- Walmart's e-commerce unit is projected to lose $1 billion this year on as much as $22 billion in revenue as the retail giant races to catch up with Amazon online, according to a report released Friday by Recode that cited anonymous sources.
- As pressure mounts on the division and its head, Marc Lore, Walmart has considered selling some of its relatively recent online fashion acquisitions, namely Modcloth and Bonobos, Recode reported. A possible sale of at least ModCloth is still likely, and ModCloth, Bonobos and Eloquii are all still unprofitable, according to Recode's sources.
- The publication tells a story of tension at Walmart, where executives at its U.S. business are "increasingly frustrated by some of the money-losing initiatives." A Walmart spokesperson declined to comment to Retail Dive on the story's claims.
Walmart's e-commerce growth has been one of the key stories that media and investors have focused on since the company purchased Jet (and through the acquisition brought Lore into the fold), with the aim of hedging against Amazon's explosive retail growth. Past hiccups in online growth have sent investors jittering, and it has won praise when posting growth of 30% or 40%.
What often gets lost in the discussion is that Walmart makes more than half a trillion dollars a year, most of it from brick-and-mortar retail. And it is a company used to making a profit from its operations. Much as investors and others focus on Walmart's online efforts, the company's physical retail business is still healthy. In fact, U.S. comparable sales just hit their highest mark in nine years.
As the Recode story pointed out, for all the investment in Walmart's burgeoning e-commerce business, it is still a small-time player compared to Amazon.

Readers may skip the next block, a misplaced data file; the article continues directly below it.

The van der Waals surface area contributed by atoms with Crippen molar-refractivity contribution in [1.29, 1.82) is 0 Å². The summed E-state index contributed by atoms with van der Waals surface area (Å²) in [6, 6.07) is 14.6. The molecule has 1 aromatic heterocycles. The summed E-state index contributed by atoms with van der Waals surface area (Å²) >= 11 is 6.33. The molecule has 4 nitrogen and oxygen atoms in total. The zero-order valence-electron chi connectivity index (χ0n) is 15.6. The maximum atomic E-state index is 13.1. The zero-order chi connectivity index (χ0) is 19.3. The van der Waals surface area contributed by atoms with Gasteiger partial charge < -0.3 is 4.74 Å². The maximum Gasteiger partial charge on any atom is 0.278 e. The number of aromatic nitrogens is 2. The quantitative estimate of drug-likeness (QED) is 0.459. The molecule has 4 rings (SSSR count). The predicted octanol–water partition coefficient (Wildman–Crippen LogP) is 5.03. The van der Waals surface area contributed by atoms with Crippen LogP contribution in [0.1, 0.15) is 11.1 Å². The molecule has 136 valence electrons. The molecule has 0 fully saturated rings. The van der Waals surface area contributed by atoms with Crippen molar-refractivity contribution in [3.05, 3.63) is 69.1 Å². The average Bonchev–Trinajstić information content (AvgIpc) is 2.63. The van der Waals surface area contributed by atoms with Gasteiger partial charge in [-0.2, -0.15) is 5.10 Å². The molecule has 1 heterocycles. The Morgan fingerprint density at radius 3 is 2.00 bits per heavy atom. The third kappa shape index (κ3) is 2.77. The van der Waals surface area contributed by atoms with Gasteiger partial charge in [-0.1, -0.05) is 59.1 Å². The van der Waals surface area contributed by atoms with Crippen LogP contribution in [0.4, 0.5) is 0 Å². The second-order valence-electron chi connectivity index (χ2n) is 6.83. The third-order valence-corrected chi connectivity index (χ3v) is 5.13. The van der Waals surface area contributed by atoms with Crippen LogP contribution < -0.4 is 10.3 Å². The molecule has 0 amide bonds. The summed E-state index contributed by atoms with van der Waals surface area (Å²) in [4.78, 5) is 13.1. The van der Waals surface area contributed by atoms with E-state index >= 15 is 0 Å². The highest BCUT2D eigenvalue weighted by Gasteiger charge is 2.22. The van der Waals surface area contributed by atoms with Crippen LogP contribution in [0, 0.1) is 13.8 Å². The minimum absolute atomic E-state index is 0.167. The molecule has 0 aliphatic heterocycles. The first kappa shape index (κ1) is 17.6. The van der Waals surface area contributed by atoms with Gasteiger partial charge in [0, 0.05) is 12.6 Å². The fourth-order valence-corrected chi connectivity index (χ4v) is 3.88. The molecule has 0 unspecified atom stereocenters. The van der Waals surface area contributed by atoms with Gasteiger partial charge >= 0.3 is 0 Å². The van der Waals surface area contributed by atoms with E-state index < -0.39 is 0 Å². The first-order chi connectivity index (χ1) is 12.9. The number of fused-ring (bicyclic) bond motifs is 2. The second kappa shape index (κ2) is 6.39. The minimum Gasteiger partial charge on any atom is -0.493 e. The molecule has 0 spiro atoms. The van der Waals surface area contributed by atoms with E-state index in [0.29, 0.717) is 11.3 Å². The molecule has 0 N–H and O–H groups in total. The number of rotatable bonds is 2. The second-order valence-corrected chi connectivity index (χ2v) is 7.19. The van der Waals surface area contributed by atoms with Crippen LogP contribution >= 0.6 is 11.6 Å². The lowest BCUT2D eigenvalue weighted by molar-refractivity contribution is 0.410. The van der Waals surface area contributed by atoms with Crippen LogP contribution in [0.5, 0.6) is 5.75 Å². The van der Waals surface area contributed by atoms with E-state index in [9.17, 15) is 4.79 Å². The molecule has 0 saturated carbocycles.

That Walmart is considering selling off some of its online acquisitions just a couple years after making them, may come as little surprise to many retail observers, who questioned the strategy behind them at the time as they seemed at odds with the retailer's core customer and business. (And Walmart's acquisition of ModCloth and others have risked alienating fans of those brands.)
ModCloth and Bonobos were placed under the Jet banner, which serves a young, urban and higher-income customer base than Walmart. (Along with those two brands, Walmart also gobbled up plus-size brand Eloquii and online outdoor retailer Moosejaw, among others.) Since then, Jet has in some sense lost its independence in the organization, as the company nixed its head executive and folded it into its main e-commerce organization, which is now mostly focused on Walmart.com
Jet still helps fill a gap for Walmart, specifically with its Jetblack service, which caters to an upscale, urban population. Lore recently revealed at a shareholder's meeting that a majority of Jetblack members spend $1,500 per month with the service.